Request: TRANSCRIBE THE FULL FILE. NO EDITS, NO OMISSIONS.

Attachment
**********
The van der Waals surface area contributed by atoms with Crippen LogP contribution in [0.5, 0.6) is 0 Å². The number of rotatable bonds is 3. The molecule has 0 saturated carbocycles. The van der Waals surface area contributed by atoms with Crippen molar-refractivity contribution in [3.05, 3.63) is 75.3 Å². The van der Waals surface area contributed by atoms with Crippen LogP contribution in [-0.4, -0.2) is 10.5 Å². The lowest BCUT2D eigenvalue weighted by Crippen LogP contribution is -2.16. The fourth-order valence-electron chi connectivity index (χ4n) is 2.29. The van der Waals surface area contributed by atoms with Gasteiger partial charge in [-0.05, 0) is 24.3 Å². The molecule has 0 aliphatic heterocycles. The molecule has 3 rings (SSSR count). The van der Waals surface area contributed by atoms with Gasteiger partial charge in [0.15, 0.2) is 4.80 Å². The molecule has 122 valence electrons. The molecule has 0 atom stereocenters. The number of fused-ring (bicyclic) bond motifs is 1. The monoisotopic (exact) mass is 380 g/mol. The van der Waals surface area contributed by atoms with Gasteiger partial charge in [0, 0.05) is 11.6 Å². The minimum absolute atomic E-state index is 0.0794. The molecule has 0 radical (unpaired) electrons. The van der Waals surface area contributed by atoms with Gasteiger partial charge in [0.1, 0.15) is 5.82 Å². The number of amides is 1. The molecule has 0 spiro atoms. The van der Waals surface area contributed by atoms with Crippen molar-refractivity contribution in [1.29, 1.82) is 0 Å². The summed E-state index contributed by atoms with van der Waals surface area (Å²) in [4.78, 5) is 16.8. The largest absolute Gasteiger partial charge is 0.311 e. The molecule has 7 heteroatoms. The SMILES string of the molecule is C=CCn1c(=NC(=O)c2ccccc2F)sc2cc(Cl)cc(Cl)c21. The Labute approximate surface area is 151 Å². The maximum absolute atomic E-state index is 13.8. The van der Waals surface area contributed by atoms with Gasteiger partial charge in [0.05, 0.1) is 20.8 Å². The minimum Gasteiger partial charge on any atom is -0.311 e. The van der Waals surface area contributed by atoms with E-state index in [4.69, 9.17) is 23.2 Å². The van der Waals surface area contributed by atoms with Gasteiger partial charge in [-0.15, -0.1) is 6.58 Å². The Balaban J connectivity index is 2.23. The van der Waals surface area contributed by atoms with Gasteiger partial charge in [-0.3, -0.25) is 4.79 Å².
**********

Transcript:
The van der Waals surface area contributed by atoms with Crippen LogP contribution in [0.5, 0.6) is 0 Å². The number of rotatable bonds is 3. The molecule has 0 saturated carbocycles. The van der Waals surface area contributed by atoms with Crippen molar-refractivity contribution in [3.05, 3.63) is 75.3 Å². The van der Waals surface area contributed by atoms with Crippen LogP contribution in [-0.4, -0.2) is 10.5 Å². The lowest BCUT2D eigenvalue weighted by Crippen LogP contribution is -2.16. The fourth-order valence-electron chi connectivity index (χ4n) is 2.29. The van der Waals surface area contributed by atoms with Gasteiger partial charge in [-0.05, 0) is 24.3 Å². The molecule has 0 aliphatic heterocycles. The molecule has 3 rings (SSSR count). The van der Waals surface area contributed by atoms with Gasteiger partial charge in [0.15, 0.2) is 4.80 Å². The molecule has 122 valence electrons. The molecule has 0 atom stereocenters. The number of fused-ring (bicyclic) bond motifs is 1. The monoisotopic (exact) mass is 380 g/mol. The van der Waals surface area contributed by atoms with Gasteiger partial charge in [0, 0.05) is 11.6 Å². The minimum absolute atomic E-state index is 0.0794. The molecule has 0 radical (unpaired) electrons. The van der Waals surface area contributed by atoms with Gasteiger partial charge in [0.1, 0.15) is 5.82 Å². The number of amides is 1. The molecule has 0 spiro atoms. The van der Waals surface area contributed by atoms with Crippen molar-refractivity contribution in [1.29, 1.82) is 0 Å². The summed E-state index contributed by atoms with van der Waals surface area (Å²) in [4.78, 5) is 16.8. The largest absolute Gasteiger partial charge is 0.311 e. The molecule has 7 heteroatoms. The SMILES string of the molecule is C=CCn1c(=NC(=O)c2ccccc2F)sc2cc(Cl)cc(Cl)c21. The Labute approximate surface area is 151 Å². The maximum absolute atomic E-state index is 13.8. The van der Waals surface area contributed by atoms with Gasteiger partial charge in [0.05, 0.1) is 20.8 Å². The minimum Gasteiger partial charge on any atom is -0.311 e. The van der Waals surface area contributed by atoms with E-state index in [4.69, 9.17) is 23.2 Å². The van der Waals surface area contributed by atoms with Gasteiger partial charge in [-0.15, -0.1) is 6.58 Å². The Balaban J connectivity index is 2.23. The van der Waals surface area contributed by atoms with Gasteiger partial charge in [-0.3, -0.25) is 4.79 Å².